Research output

Article in Journal ()

Epibiotic macrofauna on common minke whales, Balaenoptera acutorostrata Lacépède, 1804, in Icelandic waters

Citation
Olafsdottir D & Shinn A (2013) Epibiotic macrofauna on common minke whales, Balaenoptera acutorostrata Lacépède, 1804, in Icelandic waters, Parasites and Vectors, 6 (1), Art. No.: 105.

Abstract
Background: Whilst there is a body of scientific literature relating to the epibiotic macrofauna on large whales, there is little information on the cetaceans in Icelandic waters. Common minke whales, Balaenoptera acutorostrata Lacépède, 1804, are a common sighting between the months of April to November, however, the migration and distribution of the population in winter requires establishing. The present study provides baseline information on the species composition, geographic distribution and abundance of the epibiotic macrofauna on minke whales landed in Icelandic waters and comments on their acquisition.

Methods: The epibiotic macrofauna and skin lesions on 185 and 188 common minke whales respectively, landed in Icelandic waters between April to September 2003-2007 were determined. For each whale, the fluke and one lateral side was examined.

Results: A total of seven epibiotic species were found: the caligid copepod Caligus elongatus (prevalence (P) = 11.9%, mean intensity (M.I) = 95.5); the pennellid copepod Pennella balaenopterae (P = 10.3%, M.I = 1.6); the cyamid amphipod Cyamus balaenopterae (P = 6.5%, M.I = 37.0); the lepadid cirripedes Conchoderma virgatum (P = 0.5%, M.I = 4.0) and Conchoderma auritum (P = 0.5%, M.I = 1.0), the balanid cirriped Xenobalanus globicipitis (P = 1.6%, M.I = 5.3) and the sea lamprey Petromyzon marinus (P = 2.7%, M.I = 1.0). In addition, the hyperparasitic monogenean Udonella caligorum was found on C. elongatus (P = 6.6%) on 8 of the 22 whales infected with the copepod. No significant relationship was observed between parasite intensity and host body length for either C. balaenopterae or C. elongatus, while the proportion of infected hosts was higher in August-September than earlier in the summer for C. balaenopterae (χ2 = 13.69; p<0.01: d.f.=1) and C. elongatus (χ2 = 28.88; p<0.01: d.f.=1).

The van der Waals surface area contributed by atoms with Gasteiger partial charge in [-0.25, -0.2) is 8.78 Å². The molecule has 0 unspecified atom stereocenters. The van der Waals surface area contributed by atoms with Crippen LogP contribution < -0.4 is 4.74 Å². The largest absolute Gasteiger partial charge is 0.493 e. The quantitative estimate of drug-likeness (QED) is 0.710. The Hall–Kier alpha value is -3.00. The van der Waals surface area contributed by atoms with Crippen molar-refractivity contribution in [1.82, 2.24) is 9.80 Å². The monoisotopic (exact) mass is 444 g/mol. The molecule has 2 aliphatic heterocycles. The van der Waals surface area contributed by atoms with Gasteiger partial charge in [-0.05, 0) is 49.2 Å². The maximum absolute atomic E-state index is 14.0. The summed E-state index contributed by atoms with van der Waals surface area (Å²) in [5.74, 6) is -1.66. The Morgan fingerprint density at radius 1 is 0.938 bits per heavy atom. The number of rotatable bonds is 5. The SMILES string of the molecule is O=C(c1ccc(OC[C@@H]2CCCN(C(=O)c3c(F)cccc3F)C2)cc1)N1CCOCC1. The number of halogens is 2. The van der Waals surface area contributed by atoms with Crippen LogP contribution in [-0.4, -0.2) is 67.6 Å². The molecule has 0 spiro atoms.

Conclusions: The higher prevalence of C. balaenopterae on male whales (χ2 = 5.08; p<0.05: d.f.=1), suggests possible different migration routes by the sexes. A likely explanation of the occurrence of P. marinus attached to the minke whales may be due to the gradually rising sea temperature in the area in recent years. This study represents the first known record of C. elongatus on a cetacean host.

Keywords
Caligus elongatus; Pennella balaenopterae; Cyamus balaenopterae; Conchoderma spp; Xenobalanus globicipitis; Udonella caligorum; Petromyzon marinus

StatusPublished
AuthorsOlafsdottir Droplaug, Shinn Andrew
Publication date17/04/2013
PublisherBioMed Central
ISSN 1756-3305
LanguageEnglish

Journal
Parasites and Vectors: Volume 6, Issue 1 (2013)

© University of Stirling FK9 4LA Scotland UK • Telephone +44 1786 473171 • Scottish Charity No SC011159
My Portal